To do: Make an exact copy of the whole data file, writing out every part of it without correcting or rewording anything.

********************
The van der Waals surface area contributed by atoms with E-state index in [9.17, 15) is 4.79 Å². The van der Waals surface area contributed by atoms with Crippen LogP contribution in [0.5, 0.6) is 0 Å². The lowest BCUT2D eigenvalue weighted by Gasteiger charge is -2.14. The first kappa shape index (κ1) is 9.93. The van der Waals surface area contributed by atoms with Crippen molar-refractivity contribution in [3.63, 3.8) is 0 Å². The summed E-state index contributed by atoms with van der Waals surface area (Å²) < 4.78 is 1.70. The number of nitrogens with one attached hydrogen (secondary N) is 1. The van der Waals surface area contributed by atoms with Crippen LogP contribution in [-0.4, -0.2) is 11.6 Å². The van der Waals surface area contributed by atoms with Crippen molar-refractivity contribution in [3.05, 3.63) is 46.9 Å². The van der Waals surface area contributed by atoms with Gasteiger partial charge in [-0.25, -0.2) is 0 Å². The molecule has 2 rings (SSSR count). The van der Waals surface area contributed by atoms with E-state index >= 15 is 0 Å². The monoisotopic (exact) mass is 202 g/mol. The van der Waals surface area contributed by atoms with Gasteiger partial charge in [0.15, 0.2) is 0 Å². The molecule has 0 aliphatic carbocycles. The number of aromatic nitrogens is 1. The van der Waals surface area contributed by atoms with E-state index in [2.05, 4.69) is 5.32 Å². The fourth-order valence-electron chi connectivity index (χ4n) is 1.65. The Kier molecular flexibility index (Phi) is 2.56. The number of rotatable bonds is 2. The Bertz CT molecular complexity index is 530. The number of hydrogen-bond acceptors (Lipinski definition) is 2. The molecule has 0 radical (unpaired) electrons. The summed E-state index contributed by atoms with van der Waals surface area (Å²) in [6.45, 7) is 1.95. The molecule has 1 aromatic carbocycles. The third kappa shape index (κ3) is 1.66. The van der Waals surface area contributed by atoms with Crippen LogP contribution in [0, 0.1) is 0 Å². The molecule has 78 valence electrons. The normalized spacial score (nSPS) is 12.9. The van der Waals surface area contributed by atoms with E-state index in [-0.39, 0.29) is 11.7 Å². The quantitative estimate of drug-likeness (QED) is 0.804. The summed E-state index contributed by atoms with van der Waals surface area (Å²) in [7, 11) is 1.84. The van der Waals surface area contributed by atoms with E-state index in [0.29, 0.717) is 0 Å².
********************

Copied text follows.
The van der Waals surface area contributed by atoms with E-state index in [9.17, 15) is 4.79 Å². The van der Waals surface area contributed by atoms with Crippen LogP contribution in [0.5, 0.6) is 0 Å². The lowest BCUT2D eigenvalue weighted by Gasteiger charge is -2.14. The first kappa shape index (κ1) is 9.93. The van der Waals surface area contributed by atoms with Crippen molar-refractivity contribution in [3.63, 3.8) is 0 Å². The summed E-state index contributed by atoms with van der Waals surface area (Å²) < 4.78 is 1.70. The number of nitrogens with one attached hydrogen (secondary N) is 1. The van der Waals surface area contributed by atoms with Crippen LogP contribution in [-0.4, -0.2) is 11.6 Å². The van der Waals surface area contributed by atoms with Crippen molar-refractivity contribution in [3.05, 3.63) is 46.9 Å². The van der Waals surface area contributed by atoms with Gasteiger partial charge in [-0.25, -0.2) is 0 Å². The molecule has 2 rings (SSSR count). The van der Waals surface area contributed by atoms with E-state index >= 15 is 0 Å². The monoisotopic (exact) mass is 202 g/mol. The van der Waals surface area contributed by atoms with Gasteiger partial charge in [0.15, 0.2) is 0 Å². The molecule has 0 aliphatic carbocycles. The number of aromatic nitrogens is 1. The van der Waals surface area contributed by atoms with E-state index in [2.05, 4.69) is 5.32 Å². The fourth-order valence-electron chi connectivity index (χ4n) is 1.65. The Kier molecular flexibility index (Phi) is 2.56. The number of rotatable bonds is 2. The Bertz CT molecular complexity index is 530. The number of hydrogen-bond acceptors (Lipinski definition) is 2. The molecule has 0 radical (unpaired) electrons. The summed E-state index contributed by atoms with van der Waals surface area (Å²) in [6.45, 7) is 1.95. The molecule has 1 aromatic carbocycles. The third kappa shape index (κ3) is 1.66. The van der Waals surface area contributed by atoms with Crippen LogP contribution in [0, 0.1) is 0 Å². The molecule has 78 valence electrons. The normalized spacial score (nSPS) is 12.9. The van der Waals surface area contributed by atoms with E-state index in [-0.39, 0.29) is 11.7 Å². The quantitative estimate of drug-likeness (QED) is 0.804. The summed E-state index contributed by atoms with van der Waals surface area (Å²) in [7, 11) is 1.84. The van der Waals surface area contributed by atoms with E-state index in [0.29, 0.717) is 0 Å².